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Who decides what constitutes a 'normal' birth?

Lindsay Holt
When medical negligence lawyers take on birth injury cases, whether involving harm to the mother or child (more often than not, both), we take the time to carefully review the medical records, discuss them with the family and our experts, to establish whether the care provided fell below an acceptable standard and, if so, whether it caused their injuries.

Often clients say that their treating doctor or midwives told them that they would be having a 'normal' birth and contrast that with an instrumental (forceps or ventouse) delivery, perhaps communicating an unintentional, unspoken message that this intervention is not 'normal'.

Obstetrician Professor Caroline de Costa raised this issue recently in the Guardian, making the point: 
"'Normal vaginal birth' has been polished and praised so much by now that it glows like a lighthouse beacon in much current obstetric and midwifery literature.

Often used interchangeably with 'natural birth' or 'physiological birth', normal birth is defined by the World Health Organization as a birth that is 'spontaneous in onset, low-risk at the start of labour and remaining so throughout labour and delivery. The infant is born spontaneously [without help] in the vertex position between 37 and 42 completed weeks of pregnancy. After birth mother and baby are in good condition'.

Pregnant women, to qualify, must not go into labour spontaneously before 37 weeks or have labour induced or a caesarean performed for any reason. Their baby must have a headfirst presentation and must not be too big to fit safely through the mother’s birth canal. No instruments can be used to assist vaginal birth, as happened with countless women I’ve delivered with the vacuum, the forceps or by caesar. They also must not bleed excessively'. Did all of these women, then, have “abnormal” births?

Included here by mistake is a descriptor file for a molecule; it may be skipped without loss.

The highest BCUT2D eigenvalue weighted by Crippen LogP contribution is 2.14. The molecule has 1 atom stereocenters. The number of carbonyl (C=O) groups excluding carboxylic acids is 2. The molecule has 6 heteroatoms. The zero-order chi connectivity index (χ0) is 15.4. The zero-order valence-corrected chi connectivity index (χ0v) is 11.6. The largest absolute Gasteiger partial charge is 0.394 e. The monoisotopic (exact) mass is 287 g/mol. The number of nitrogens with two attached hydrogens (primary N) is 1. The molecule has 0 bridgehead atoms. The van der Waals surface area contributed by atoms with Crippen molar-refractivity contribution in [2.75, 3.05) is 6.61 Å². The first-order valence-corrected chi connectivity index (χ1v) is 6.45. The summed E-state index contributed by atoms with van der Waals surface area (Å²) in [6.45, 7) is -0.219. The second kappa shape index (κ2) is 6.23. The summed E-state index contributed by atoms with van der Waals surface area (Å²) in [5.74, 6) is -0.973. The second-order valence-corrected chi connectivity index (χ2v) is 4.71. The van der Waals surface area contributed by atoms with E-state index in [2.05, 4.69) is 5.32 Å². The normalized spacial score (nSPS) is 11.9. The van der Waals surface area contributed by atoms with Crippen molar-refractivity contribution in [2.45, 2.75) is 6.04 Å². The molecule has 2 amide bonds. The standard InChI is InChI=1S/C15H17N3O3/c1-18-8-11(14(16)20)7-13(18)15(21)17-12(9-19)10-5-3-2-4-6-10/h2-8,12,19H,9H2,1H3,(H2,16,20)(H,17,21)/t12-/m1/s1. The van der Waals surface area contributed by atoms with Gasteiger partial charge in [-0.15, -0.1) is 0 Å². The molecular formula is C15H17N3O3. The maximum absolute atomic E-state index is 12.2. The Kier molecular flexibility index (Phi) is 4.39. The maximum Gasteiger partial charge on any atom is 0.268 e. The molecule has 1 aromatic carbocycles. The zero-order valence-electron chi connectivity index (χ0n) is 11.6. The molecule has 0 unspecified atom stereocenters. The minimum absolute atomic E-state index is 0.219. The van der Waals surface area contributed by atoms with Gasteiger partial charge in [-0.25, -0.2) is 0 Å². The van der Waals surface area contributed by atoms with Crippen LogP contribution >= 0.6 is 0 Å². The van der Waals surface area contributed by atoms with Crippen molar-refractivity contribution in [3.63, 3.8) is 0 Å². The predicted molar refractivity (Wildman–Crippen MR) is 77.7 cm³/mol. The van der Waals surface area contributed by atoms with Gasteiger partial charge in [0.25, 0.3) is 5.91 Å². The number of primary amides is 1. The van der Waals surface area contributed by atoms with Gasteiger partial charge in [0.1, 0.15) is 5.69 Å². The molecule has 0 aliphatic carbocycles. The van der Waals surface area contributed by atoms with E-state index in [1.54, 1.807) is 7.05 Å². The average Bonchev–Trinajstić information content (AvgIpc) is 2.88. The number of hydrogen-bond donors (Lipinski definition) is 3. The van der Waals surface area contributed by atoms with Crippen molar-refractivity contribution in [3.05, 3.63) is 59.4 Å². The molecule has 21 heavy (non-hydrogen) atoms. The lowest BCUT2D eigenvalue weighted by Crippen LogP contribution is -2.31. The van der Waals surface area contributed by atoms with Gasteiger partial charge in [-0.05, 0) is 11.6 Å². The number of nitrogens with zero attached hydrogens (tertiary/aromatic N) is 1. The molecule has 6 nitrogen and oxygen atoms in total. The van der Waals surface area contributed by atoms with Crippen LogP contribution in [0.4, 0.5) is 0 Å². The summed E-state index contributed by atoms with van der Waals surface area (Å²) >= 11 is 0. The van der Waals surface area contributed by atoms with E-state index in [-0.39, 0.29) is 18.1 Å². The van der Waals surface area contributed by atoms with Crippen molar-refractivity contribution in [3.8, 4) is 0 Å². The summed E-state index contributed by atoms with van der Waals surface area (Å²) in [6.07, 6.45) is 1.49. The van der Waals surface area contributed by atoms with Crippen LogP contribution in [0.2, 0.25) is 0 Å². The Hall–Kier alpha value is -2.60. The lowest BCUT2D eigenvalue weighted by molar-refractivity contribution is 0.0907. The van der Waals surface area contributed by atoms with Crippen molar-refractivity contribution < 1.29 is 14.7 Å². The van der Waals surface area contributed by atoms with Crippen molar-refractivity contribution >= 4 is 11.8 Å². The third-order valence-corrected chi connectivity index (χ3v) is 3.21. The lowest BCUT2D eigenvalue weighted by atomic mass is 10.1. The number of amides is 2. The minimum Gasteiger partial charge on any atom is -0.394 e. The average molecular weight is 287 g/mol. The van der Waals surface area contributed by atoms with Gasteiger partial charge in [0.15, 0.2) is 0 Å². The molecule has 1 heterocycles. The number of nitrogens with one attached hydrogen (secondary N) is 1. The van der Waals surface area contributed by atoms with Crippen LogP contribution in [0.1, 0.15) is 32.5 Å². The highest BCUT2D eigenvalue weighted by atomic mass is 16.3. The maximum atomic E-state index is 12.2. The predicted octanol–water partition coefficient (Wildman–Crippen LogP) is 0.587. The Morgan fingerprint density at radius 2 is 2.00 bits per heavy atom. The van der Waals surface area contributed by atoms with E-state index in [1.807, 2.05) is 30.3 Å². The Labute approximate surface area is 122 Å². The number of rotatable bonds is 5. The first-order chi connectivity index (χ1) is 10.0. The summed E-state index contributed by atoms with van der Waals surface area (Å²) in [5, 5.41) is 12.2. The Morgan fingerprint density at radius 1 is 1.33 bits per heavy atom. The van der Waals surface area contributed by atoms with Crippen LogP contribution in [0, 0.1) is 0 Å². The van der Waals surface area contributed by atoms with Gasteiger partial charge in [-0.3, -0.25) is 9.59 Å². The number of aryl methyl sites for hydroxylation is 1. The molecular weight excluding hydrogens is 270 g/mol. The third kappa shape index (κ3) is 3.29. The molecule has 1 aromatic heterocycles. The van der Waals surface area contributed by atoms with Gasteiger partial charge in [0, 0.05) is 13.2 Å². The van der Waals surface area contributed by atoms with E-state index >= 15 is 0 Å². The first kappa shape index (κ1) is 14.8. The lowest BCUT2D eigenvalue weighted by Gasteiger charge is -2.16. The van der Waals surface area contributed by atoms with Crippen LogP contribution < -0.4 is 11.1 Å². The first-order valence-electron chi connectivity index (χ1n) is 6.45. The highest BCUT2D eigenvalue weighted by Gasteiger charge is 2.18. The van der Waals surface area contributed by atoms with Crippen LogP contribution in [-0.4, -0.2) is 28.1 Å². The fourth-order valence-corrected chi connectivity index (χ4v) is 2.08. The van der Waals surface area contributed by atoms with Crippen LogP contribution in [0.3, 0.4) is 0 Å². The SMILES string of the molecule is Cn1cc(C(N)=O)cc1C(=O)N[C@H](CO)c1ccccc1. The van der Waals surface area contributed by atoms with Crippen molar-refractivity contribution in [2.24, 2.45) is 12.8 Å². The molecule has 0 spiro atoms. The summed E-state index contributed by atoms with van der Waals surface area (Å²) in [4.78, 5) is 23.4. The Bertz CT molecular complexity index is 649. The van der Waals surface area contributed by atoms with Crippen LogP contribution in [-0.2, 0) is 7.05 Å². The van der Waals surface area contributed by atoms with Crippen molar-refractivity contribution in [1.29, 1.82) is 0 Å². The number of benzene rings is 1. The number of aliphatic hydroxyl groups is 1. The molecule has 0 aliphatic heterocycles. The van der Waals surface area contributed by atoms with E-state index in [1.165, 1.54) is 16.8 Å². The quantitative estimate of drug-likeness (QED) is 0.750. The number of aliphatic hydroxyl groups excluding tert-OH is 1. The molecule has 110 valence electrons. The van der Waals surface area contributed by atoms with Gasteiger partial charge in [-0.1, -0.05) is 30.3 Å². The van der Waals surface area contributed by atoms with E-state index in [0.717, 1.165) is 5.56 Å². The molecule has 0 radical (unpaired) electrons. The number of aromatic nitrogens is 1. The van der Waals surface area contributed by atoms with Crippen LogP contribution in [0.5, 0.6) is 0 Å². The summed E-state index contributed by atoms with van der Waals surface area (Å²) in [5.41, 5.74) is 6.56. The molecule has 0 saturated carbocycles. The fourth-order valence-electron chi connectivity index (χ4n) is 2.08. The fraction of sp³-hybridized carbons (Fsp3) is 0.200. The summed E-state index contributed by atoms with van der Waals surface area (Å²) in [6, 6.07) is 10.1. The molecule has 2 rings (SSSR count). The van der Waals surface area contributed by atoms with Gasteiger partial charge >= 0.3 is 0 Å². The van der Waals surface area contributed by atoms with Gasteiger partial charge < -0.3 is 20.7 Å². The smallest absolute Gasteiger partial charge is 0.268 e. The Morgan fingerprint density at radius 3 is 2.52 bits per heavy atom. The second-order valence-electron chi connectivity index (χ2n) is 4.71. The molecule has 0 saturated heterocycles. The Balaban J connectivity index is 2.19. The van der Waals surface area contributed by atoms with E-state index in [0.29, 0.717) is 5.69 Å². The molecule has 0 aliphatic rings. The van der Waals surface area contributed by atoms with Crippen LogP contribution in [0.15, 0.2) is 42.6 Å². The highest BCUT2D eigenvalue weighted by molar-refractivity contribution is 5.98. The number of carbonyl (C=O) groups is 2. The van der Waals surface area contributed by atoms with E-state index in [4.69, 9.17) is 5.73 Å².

The physiological and psychological benefits of WHO’s 'normal birth', if it can be achieved, are undoubted. However, birth may start out as normal but then very quickly become 'not normal'. And even 'normal' births may so stretch and damage the pelvic floor or perineum that long-term incontinence and prolapse are the result."

Professor De Costa asks: "Do the carers – midwives and doctors – have a right to promote 'normal' birth when informing and counselling women about their birth options?"

She is referring to the case of Nadine Montgomery, whose son Sam was born with shoulder dystocia after her treating doctor decided she did not need to know about the risk of a 'normal birth' which they considered was low.  A small framed woman, had she been armed with information about the known risk of having a large baby because of her type 1 diabetes, Ms Montgomery would have requested a caesarean section. She made the point to the Court that it was up to her to decide whether to take the chance on her baby getting stuck during labour and suffering birth hypoxia, not a doctor who might be unaware of her circumstances, and whose advice might have been reasonable but who failed to take account of her views and preferences.

Invariably, our clients rely on the medical and midwifery team to bring their baby safely into the world. If that means a caesarean section, forceps or other intervention, after weighing up the information, for them, that may well be 'normal'. For other parents, normal may be a home birth.

Our experience mirrors Professor De Costa's observation that, 'Overzealous pursuit of “normal” birth has, in some instances, led to compromised safety and care of the mother and baby…'

Our specialist birth injury lawyers have many years' experience offering advice and support to women who have experienced trauma during labour. We are happy to discuss a potential claim with you over the phone and advise the next steps.

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